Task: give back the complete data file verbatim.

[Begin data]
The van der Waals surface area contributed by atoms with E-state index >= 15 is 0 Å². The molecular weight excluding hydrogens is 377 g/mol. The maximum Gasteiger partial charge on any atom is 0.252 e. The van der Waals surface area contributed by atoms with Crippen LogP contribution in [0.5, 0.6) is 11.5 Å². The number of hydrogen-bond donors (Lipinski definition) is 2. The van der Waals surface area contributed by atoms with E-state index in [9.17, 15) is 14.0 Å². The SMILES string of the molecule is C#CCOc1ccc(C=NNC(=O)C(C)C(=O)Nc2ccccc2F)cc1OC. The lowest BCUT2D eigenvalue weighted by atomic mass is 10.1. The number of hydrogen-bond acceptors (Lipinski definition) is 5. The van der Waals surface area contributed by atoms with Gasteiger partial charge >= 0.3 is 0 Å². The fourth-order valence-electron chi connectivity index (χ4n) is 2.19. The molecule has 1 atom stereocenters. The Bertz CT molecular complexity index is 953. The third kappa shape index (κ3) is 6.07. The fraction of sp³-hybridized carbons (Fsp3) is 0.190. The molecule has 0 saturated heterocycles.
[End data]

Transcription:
The van der Waals surface area contributed by atoms with E-state index >= 15 is 0 Å². The molecular weight excluding hydrogens is 377 g/mol. The maximum Gasteiger partial charge on any atom is 0.252 e. The van der Waals surface area contributed by atoms with Crippen LogP contribution in [0.5, 0.6) is 11.5 Å². The number of hydrogen-bond donors (Lipinski definition) is 2. The van der Waals surface area contributed by atoms with E-state index in [9.17, 15) is 14.0 Å². The SMILES string of the molecule is C#CCOc1ccc(C=NNC(=O)C(C)C(=O)Nc2ccccc2F)cc1OC. The lowest BCUT2D eigenvalue weighted by atomic mass is 10.1. The number of hydrogen-bond acceptors (Lipinski definition) is 5. The van der Waals surface area contributed by atoms with Gasteiger partial charge >= 0.3 is 0 Å². The fourth-order valence-electron chi connectivity index (χ4n) is 2.19. The molecule has 1 atom stereocenters. The Bertz CT molecular complexity index is 953. The third kappa shape index (κ3) is 6.07. The fraction of sp³-hybridized carbons (Fsp3) is 0.190. The molecule has 0 saturated heterocycles.